July 22 – With his lady’s permission, this lord left court to become a monk, then abbot

July 22, 2013

St. Wandrille, or Wandregisilus, Abbot

St. Wandrille

[Abbot of Fontenelles, in Normandy.]  He was nearly related to Pepin of Landen and Erchinoald, the two first lords in the kingdom of Austrasia; and in his youth was made count of the palace under Dagobert I. He was humble on the highest pinnacle of honors, and mortified amidst pleasures. To retrieve himself from the dissipation and other ill effects, of which hurry and much conversation with the world are dangerous occasions, he frequently retired into his closet, and there conversed much with God by devout prayer, and with himself by serious consideration on his own duties, condition, and spiritual miseries.


In compliance with the will of his parents he took to wife a virtuous and noble lady; but, on the very day of his marriage, obtained her consent that they should both consecrate their virginity to God, which they did by a mutual vow on the same day. Wandrille, in 629, took the monastic habit at Montfaucon, in Champagne, an abbey then lately founded by St. Baudri. He afterwards built a monastery upon his own estate, called Elisang. In order to perfect himself in the most approved rules and exercises of an ascetic or monastic life, he took a journey to Bobio and to Rome. After his return into France, he spent ten years in the monastery of Romans, on the Isere. After which term, with the blessing of his abbot, he repaired to St. Oüen, archbishop of Rouen, by whom he was some time after ordained priest. In 648 the saint founded the famous monastery of Fontenelles, five leagues below Rouen, in the territory of Caux, in which he in a short time saw himself at the head of three hundred monks.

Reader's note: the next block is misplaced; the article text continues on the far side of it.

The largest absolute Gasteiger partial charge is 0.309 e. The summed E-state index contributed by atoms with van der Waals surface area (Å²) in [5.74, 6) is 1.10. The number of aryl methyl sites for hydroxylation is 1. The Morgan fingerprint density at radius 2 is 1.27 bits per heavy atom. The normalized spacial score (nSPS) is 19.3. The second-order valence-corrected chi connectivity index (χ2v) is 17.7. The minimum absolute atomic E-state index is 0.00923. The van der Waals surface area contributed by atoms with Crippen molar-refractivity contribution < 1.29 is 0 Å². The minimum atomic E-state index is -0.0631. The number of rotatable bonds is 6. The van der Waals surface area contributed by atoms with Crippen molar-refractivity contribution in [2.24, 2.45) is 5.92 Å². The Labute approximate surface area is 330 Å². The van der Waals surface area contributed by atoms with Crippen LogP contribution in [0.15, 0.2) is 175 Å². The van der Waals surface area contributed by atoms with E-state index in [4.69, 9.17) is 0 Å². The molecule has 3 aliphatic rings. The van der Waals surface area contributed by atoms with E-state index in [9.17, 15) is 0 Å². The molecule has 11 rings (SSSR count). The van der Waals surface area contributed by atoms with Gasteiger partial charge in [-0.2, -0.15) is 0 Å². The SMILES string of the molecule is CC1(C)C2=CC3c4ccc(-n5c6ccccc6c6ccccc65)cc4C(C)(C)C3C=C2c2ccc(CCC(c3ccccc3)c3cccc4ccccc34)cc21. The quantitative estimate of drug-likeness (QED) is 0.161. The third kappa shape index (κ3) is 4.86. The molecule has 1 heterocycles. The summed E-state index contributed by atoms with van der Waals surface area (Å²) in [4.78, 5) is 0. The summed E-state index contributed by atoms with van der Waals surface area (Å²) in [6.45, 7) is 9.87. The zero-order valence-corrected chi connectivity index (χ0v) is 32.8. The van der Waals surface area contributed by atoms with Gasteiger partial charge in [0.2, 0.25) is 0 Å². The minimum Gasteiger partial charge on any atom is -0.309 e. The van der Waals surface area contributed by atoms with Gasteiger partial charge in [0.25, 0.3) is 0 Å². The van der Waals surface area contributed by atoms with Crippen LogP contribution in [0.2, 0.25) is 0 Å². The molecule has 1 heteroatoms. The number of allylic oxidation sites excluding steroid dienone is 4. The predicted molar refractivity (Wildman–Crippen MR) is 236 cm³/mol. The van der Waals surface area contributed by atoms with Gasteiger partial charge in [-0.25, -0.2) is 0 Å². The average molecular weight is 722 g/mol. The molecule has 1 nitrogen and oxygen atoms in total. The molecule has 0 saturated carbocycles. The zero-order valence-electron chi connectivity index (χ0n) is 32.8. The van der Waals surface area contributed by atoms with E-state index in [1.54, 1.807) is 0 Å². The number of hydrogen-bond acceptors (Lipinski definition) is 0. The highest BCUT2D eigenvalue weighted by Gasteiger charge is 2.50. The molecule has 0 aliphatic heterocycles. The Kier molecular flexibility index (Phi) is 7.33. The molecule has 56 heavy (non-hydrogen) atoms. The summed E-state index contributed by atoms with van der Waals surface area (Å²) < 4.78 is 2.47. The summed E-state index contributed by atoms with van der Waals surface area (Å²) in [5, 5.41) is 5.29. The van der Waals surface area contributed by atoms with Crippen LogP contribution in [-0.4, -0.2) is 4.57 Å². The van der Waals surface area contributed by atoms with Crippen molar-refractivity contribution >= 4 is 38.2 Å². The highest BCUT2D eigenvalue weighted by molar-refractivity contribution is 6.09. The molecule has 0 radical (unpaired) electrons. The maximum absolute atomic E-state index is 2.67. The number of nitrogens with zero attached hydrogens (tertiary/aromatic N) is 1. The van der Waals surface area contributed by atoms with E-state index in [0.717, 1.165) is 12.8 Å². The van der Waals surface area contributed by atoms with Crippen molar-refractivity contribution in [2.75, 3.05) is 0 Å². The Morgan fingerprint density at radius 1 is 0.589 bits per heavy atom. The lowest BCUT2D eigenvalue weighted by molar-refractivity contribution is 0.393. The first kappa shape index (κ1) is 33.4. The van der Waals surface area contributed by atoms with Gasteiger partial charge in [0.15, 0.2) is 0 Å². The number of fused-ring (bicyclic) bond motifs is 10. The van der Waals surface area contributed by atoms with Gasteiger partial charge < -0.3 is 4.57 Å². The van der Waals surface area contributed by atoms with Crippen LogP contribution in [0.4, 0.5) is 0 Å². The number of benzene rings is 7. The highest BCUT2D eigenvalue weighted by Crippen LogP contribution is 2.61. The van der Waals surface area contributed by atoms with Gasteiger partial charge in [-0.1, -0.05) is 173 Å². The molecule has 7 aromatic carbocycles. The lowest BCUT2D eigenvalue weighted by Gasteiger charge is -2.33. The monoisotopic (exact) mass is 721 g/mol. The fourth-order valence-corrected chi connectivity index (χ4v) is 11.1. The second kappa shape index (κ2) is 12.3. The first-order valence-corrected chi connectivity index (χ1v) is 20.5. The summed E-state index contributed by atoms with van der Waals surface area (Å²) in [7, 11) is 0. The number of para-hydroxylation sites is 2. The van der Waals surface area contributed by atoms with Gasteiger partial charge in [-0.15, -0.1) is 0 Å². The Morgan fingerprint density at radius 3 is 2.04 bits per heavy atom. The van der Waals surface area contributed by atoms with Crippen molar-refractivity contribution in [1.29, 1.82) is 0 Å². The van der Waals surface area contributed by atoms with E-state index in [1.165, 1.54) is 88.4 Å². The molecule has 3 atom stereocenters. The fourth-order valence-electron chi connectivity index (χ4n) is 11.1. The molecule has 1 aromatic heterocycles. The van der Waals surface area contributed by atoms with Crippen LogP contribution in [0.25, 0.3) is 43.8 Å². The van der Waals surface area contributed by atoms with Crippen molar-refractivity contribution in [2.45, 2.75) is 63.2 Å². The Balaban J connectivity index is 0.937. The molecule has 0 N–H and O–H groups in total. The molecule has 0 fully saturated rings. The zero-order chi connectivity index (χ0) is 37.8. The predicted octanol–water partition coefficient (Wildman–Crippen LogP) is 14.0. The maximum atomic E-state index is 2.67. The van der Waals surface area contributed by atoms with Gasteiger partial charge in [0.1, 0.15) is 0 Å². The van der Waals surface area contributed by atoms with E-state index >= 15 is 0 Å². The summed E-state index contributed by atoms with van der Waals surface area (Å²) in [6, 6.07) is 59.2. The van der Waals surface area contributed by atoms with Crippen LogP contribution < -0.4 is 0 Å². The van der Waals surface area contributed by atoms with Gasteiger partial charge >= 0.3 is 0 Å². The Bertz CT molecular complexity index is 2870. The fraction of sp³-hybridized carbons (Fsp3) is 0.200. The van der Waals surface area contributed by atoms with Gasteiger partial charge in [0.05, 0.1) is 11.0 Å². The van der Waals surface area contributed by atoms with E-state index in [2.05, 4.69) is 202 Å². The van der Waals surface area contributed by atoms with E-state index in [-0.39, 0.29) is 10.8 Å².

Stained glass window in Clichy, France. Picture by GFreihalter

Stained glass window in Clichy, France. Picture by GFreihalter

His life was always most austere; he slept little, was clad in sackcloth, and was most scrupulously exact in all the exercises of the monastic rule, in which, he was well assured, the sanctification of his state consisted. He went to receive the recompense of his labors on the 22nd of July, in 666, being ninety-six years old. He was buried in the church of St. Paul, now in ruins: his body was translated by St. Bainus into that of St. Peter’s, still standing; and in 944 to Ghent. It was lost in the persecution of the Calvinists in 1578; but an arm had been restored to Fontenelles, and the other arm had been given to the abbey of Brone, where these relics are still preserved.

Abbey of St. Wandrille Photo by Urban

Abbey of St. Wandrille Photo by Urban

See his two lives of the same age in Mabillon, and in Bosch the Bollandist, Julij, t. 5, p. 253. Also Gallia Christ. Nova, t. 11, pp. 155, 166, and the history of the translation of his relics to the abbey of Blandine, now St. Peter’s, at Ghent, and a history of his miracles, with F. Bosch’s notes, t. 5, p. 281; also, F. Toussaint-du-Plessis, Descript. Geogr. Hist. de la Haute Normandie.

from The Lives of the Saints, by Rev. Alban Butler, Volume VII.  1866.


Previous post:

Next post: